Fallout from missed rent payments is threatening a large swath of the U.S population, as the expiration of eviction bans draws near.
A large number of renters have been unable to pay some or even all of their rent since March, when the pandemic temporarily shut down most businesses. Many businesses remain closed or only partially open, pushing renters into unemployment and draining their savings.
Federal and local eviction moratoriums have protected many of them from losing their homes if they missed payments during the pandemic. But the national eviction ban and some state and city protections are set to expire by January or sooner. Renters will then be on the hook for months of missed payments, which even those who have jobs could struggle to pay.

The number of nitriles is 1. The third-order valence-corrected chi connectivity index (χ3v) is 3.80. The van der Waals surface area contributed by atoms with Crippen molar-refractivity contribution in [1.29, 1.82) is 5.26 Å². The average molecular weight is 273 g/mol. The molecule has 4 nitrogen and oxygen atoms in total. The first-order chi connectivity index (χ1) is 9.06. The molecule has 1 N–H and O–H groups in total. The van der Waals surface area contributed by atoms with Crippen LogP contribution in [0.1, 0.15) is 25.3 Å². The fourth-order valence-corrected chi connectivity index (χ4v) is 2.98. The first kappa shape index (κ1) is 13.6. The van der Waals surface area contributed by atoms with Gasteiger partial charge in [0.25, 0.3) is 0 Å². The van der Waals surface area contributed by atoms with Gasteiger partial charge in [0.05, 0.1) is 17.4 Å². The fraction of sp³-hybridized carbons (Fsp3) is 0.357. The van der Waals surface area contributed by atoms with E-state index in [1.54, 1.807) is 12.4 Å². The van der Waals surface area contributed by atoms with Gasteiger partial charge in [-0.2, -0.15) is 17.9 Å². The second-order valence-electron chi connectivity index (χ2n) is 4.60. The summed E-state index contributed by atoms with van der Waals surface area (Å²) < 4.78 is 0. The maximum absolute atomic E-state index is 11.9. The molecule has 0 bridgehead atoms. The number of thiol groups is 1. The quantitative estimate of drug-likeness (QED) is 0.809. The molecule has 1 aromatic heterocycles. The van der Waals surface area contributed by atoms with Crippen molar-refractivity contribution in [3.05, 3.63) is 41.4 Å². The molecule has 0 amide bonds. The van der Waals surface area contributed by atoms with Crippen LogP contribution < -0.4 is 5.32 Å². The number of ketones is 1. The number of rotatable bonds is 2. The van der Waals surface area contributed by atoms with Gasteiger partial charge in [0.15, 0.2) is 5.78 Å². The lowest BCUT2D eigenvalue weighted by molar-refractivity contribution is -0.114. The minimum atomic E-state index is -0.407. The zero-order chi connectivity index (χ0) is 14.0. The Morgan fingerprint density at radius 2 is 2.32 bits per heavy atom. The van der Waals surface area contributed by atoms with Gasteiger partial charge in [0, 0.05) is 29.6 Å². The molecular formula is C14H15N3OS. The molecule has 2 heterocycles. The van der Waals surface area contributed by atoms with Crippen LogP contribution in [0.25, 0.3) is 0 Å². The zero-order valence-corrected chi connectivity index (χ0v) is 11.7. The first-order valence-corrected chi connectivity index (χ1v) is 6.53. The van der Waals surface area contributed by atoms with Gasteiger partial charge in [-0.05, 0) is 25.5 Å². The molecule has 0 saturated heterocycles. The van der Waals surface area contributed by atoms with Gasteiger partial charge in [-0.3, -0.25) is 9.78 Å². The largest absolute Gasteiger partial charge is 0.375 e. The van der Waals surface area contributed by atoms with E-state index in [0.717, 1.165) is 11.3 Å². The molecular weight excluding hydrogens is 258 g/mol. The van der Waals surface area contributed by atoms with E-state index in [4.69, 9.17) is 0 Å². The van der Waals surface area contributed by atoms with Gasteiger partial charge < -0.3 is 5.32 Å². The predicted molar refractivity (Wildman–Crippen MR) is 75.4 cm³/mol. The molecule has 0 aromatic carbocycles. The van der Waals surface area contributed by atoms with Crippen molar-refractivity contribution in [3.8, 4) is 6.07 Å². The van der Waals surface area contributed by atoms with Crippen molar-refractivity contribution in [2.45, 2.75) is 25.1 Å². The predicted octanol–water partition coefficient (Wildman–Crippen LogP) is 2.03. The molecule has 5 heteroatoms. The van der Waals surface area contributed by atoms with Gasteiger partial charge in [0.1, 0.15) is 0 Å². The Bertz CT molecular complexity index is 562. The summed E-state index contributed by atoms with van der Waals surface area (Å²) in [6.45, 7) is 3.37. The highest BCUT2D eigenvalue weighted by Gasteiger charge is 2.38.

Estimates of total outstanding rent debt vary widely. Yet by any measure, the effects of missed rent payments are bound to imperil millions of renters and wash over the broader economy.
A study of unemployed workers released last week by the Federal Reserve Bank of Philadelphia calculated outstanding rent debt would reach $7.2 billion before the close of 2020. Moody’s Analytics estimates that it could reach nearly $70 billion by year-end if there is no additional stimulus spending. The economic-research firm calculated that 12.8 million Americans would then owe an average of $5,400 from missed payments.